Site icon Haitian Pilgrims

How a trip to Haiti opens your eyes to see extreme poverty and hopeless existence

You visit orphanages, clinics, housing projects, schools and soup kitchens.  It’s good to see some people getting help because you’ll also see a sampling of the hundreds of thousands who receive no help. You see adults working like oxen, pulling large carts loaded with heavy material, and you’re told they probably earn just a few dollars, enough to provide a little food for their families for one more day.  In the slum of Cite Soleil you see thousands of little shacks pieced together from boards and tin scavenged from the dump.
Open Sewer

 

Cite Soleil from the air.

 

Shacks

 

Eventually you realize the lack of any infrastructure – almost no electricity or telephones, the few roads are so washed out as to be virtually impassable, no viable economy, no workable political structure to even provide hope of improvement.—makes it clear that “fixing” Haiti is overwhelming.

The question becomes, “what can I do?”  You leave this beautiful, (while at the same time, ugly) country knowing one thing for sure.  You CANNOT do nothing!

In 1999 six parishioners and the pastor of St. Philip the Apostle Parish participated in a Food For the Poor Pilgrimage to Haiti. They spent four days sampling the sights and sounds and smells of Haiti.  They went to the same places, saw the same things and shared the same thoughts depicted in the prior paragraphs.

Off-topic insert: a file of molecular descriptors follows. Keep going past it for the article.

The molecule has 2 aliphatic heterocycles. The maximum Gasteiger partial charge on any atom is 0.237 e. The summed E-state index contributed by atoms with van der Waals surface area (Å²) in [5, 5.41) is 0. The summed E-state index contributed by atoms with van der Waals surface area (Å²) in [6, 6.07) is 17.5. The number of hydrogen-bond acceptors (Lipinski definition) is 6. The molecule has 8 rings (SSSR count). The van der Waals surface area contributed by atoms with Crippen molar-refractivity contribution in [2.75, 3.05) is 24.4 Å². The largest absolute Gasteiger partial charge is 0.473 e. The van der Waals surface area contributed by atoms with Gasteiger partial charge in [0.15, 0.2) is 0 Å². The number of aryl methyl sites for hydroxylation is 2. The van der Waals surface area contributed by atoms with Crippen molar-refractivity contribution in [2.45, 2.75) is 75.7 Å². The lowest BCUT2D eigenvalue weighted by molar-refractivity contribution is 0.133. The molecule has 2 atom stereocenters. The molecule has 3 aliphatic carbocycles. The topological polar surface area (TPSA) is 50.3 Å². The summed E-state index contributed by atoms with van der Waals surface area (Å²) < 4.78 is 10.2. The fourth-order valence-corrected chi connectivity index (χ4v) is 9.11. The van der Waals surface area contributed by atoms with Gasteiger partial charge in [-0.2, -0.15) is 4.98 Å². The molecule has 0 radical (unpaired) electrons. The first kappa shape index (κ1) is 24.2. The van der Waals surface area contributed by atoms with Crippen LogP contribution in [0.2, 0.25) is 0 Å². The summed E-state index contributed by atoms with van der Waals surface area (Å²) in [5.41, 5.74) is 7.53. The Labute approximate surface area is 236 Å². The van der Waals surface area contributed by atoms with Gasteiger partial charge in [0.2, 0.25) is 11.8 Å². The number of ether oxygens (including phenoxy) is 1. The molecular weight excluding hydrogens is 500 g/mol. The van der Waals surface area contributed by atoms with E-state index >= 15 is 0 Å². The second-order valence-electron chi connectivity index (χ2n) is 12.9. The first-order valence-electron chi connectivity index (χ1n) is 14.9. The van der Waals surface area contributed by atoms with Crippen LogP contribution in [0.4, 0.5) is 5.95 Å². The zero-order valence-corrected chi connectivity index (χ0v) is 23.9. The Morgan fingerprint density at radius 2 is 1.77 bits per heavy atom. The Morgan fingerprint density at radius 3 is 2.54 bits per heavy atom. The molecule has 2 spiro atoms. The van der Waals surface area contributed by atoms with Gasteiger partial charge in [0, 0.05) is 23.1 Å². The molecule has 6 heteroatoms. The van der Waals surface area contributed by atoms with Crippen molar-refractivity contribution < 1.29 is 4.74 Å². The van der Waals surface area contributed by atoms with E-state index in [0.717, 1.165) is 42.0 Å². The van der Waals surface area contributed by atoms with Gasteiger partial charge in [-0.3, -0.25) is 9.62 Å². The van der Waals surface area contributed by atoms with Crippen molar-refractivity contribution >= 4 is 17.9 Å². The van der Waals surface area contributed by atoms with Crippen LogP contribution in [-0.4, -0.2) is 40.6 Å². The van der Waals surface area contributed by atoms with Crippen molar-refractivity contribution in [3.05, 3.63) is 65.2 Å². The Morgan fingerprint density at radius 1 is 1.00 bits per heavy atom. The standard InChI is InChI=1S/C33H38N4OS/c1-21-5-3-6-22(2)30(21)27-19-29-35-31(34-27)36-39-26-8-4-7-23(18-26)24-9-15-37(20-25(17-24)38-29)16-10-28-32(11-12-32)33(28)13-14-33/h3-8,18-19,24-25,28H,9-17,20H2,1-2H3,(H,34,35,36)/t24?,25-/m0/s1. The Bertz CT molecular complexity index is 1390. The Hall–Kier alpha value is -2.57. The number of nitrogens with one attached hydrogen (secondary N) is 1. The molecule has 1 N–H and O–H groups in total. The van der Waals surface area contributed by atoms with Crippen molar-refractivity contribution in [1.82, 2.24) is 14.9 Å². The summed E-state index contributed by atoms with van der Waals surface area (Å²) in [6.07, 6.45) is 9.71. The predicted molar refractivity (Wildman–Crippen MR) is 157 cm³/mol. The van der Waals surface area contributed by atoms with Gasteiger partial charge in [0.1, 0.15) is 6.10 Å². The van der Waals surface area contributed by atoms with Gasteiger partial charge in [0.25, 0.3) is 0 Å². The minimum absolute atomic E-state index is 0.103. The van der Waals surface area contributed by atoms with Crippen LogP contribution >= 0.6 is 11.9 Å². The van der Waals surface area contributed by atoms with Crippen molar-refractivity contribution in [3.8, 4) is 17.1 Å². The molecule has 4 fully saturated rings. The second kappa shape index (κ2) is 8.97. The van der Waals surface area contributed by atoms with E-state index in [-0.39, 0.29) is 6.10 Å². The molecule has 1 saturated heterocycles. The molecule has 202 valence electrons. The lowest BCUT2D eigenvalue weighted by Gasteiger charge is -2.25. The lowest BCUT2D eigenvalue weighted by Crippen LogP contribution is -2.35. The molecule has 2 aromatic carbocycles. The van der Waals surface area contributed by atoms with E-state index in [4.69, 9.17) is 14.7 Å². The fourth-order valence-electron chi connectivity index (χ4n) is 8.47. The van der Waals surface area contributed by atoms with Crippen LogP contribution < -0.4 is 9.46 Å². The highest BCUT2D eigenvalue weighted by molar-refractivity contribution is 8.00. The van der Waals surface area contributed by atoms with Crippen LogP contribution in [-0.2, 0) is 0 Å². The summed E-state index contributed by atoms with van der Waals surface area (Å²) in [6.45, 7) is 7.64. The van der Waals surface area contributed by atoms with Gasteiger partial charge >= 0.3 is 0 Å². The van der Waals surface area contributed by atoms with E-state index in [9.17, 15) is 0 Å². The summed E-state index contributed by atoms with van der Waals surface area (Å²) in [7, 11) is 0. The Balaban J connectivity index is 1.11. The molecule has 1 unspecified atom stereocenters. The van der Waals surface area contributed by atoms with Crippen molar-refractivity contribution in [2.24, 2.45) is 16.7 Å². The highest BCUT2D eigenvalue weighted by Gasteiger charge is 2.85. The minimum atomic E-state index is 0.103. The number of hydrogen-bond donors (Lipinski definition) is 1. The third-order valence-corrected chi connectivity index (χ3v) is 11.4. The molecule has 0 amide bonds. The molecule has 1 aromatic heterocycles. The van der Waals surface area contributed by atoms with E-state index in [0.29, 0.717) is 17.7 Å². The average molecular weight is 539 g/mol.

They asked themselves “What can we do?”  Food For the Poor told them of a small village with about 4,000 people that was desperate for some medical help.  They qualified for a government program to provide weekly visits from a doctor and a nurse.   But there was no place to work; the doctor would meet with patients under a tree.

When sharing their experience with their home parish in Lewisville, Texas, they discussed the desire to help these villagers.  The people of St. Philip responded generously with funds to build the clinic.  The next trip to Haiti included a visit to the village of Boileau.  This allowed them to see the clinic
in action, and also to see how much additional help was needed.  Quickly the objective grew beyond a clinic and became a goal of helping these folks become self-sufficient.


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